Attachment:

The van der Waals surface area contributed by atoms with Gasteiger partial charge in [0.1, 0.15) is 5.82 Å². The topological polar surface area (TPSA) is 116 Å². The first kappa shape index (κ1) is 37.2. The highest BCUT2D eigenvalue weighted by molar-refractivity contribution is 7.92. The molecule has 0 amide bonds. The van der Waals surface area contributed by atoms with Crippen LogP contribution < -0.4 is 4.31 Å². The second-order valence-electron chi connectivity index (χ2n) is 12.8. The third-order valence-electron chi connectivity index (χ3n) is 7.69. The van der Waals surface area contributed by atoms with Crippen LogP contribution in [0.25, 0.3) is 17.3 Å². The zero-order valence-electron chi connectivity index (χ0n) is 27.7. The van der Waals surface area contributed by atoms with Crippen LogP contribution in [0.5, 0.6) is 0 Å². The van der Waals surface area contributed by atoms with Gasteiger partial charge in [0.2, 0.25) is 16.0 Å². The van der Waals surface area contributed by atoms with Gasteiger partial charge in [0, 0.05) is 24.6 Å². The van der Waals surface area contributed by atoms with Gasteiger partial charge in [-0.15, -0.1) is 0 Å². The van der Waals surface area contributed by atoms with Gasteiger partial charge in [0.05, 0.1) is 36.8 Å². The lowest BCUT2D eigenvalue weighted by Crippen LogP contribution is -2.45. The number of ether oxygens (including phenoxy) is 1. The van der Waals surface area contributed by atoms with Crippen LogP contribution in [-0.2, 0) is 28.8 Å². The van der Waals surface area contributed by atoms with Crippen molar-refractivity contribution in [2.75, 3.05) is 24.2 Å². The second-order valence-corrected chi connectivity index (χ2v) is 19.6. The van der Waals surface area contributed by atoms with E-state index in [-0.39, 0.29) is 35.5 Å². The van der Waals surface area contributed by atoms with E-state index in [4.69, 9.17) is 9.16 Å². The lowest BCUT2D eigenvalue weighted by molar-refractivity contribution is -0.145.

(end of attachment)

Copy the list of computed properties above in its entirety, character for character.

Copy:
The van der Waals surface area contributed by atoms with Gasteiger partial charge in [0.1, 0.15) is 5.82 Å². The topological polar surface area (TPSA) is 116 Å². The first kappa shape index (κ1) is 37.2. The highest BCUT2D eigenvalue weighted by molar-refractivity contribution is 7.92. The molecule has 0 amide bonds. The van der Waals surface area contributed by atoms with Crippen LogP contribution < -0.4 is 4.31 Å². The second-order valence-electron chi connectivity index (χ2n) is 12.8. The third-order valence-electron chi connectivity index (χ3n) is 7.69. The van der Waals surface area contributed by atoms with Crippen LogP contribution in [0.25, 0.3) is 17.3 Å². The zero-order valence-electron chi connectivity index (χ0n) is 27.7. The van der Waals surface area contributed by atoms with Crippen LogP contribution in [0.5, 0.6) is 0 Å². The van der Waals surface area contributed by atoms with Gasteiger partial charge in [0.2, 0.25) is 16.0 Å². The van der Waals surface area contributed by atoms with Gasteiger partial charge in [0, 0.05) is 24.6 Å². The van der Waals surface area contributed by atoms with Gasteiger partial charge in [-0.15, -0.1) is 0 Å². The van der Waals surface area contributed by atoms with Gasteiger partial charge in [0.05, 0.1) is 36.8 Å². The lowest BCUT2D eigenvalue weighted by Crippen LogP contribution is -2.45. The number of ether oxygens (including phenoxy) is 1. The van der Waals surface area contributed by atoms with Crippen LogP contribution in [-0.2, 0) is 28.8 Å². The van der Waals surface area contributed by atoms with Crippen molar-refractivity contribution in [2.75, 3.05) is 24.2 Å². The second-order valence-corrected chi connectivity index (χ2v) is 19.6. The van der Waals surface area contributed by atoms with E-state index in [-0.39, 0.29) is 35.5 Å². The van der Waals surface area contributed by atoms with E-state index in [4.69, 9.17) is 9.16 Å². The lowest BCUT2D eigenvalue weighted by molar-refractivity contribution is -0.145.